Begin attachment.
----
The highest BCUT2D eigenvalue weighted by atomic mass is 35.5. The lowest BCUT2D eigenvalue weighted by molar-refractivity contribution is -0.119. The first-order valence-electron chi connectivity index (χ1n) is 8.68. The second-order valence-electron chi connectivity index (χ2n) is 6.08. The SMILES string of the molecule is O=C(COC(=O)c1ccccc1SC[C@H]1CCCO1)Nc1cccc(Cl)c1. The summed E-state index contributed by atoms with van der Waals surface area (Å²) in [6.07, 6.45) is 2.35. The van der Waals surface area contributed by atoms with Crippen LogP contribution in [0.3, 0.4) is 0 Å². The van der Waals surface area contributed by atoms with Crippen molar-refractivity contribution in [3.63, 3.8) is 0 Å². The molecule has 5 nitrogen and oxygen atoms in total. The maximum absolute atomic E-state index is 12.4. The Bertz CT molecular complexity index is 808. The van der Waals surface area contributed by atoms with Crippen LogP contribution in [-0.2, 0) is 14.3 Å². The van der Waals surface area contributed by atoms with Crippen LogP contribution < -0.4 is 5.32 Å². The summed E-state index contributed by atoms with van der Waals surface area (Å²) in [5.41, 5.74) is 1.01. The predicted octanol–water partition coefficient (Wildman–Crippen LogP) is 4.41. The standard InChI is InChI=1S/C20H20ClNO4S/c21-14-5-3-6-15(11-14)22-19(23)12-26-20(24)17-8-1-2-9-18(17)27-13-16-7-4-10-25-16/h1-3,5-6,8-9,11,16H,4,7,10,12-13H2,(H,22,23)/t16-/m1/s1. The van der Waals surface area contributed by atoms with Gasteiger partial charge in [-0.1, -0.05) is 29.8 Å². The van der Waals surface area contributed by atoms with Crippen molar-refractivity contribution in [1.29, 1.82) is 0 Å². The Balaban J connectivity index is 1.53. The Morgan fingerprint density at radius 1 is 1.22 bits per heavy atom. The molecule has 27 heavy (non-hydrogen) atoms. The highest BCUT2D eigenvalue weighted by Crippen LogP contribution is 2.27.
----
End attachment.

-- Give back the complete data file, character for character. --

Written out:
The highest BCUT2D eigenvalue weighted by atomic mass is 35.5. The lowest BCUT2D eigenvalue weighted by molar-refractivity contribution is -0.119. The first-order valence-electron chi connectivity index (χ1n) is 8.68. The second-order valence-electron chi connectivity index (χ2n) is 6.08. The SMILES string of the molecule is O=C(COC(=O)c1ccccc1SC[C@H]1CCCO1)Nc1cccc(Cl)c1. The summed E-state index contributed by atoms with van der Waals surface area (Å²) in [6.07, 6.45) is 2.35. The van der Waals surface area contributed by atoms with Crippen LogP contribution in [0.3, 0.4) is 0 Å². The van der Waals surface area contributed by atoms with Crippen molar-refractivity contribution in [3.63, 3.8) is 0 Å². The molecule has 5 nitrogen and oxygen atoms in total. The maximum absolute atomic E-state index is 12.4. The Bertz CT molecular complexity index is 808. The van der Waals surface area contributed by atoms with Crippen LogP contribution in [-0.2, 0) is 14.3 Å². The van der Waals surface area contributed by atoms with Crippen LogP contribution < -0.4 is 5.32 Å². The summed E-state index contributed by atoms with van der Waals surface area (Å²) in [5.41, 5.74) is 1.01. The predicted octanol–water partition coefficient (Wildman–Crippen LogP) is 4.41. The standard InChI is InChI=1S/C20H20ClNO4S/c21-14-5-3-6-15(11-14)22-19(23)12-26-20(24)17-8-1-2-9-18(17)27-13-16-7-4-10-25-16/h1-3,5-6,8-9,11,16H,4,7,10,12-13H2,(H,22,23)/t16-/m1/s1. The van der Waals surface area contributed by atoms with Gasteiger partial charge in [-0.1, -0.05) is 29.8 Å². The van der Waals surface area contributed by atoms with Crippen molar-refractivity contribution in [1.29, 1.82) is 0 Å². The Balaban J connectivity index is 1.53. The Morgan fingerprint density at radius 1 is 1.22 bits per heavy atom. The molecule has 27 heavy (non-hydrogen) atoms. The highest BCUT2D eigenvalue weighted by Crippen LogP contribution is 2.27.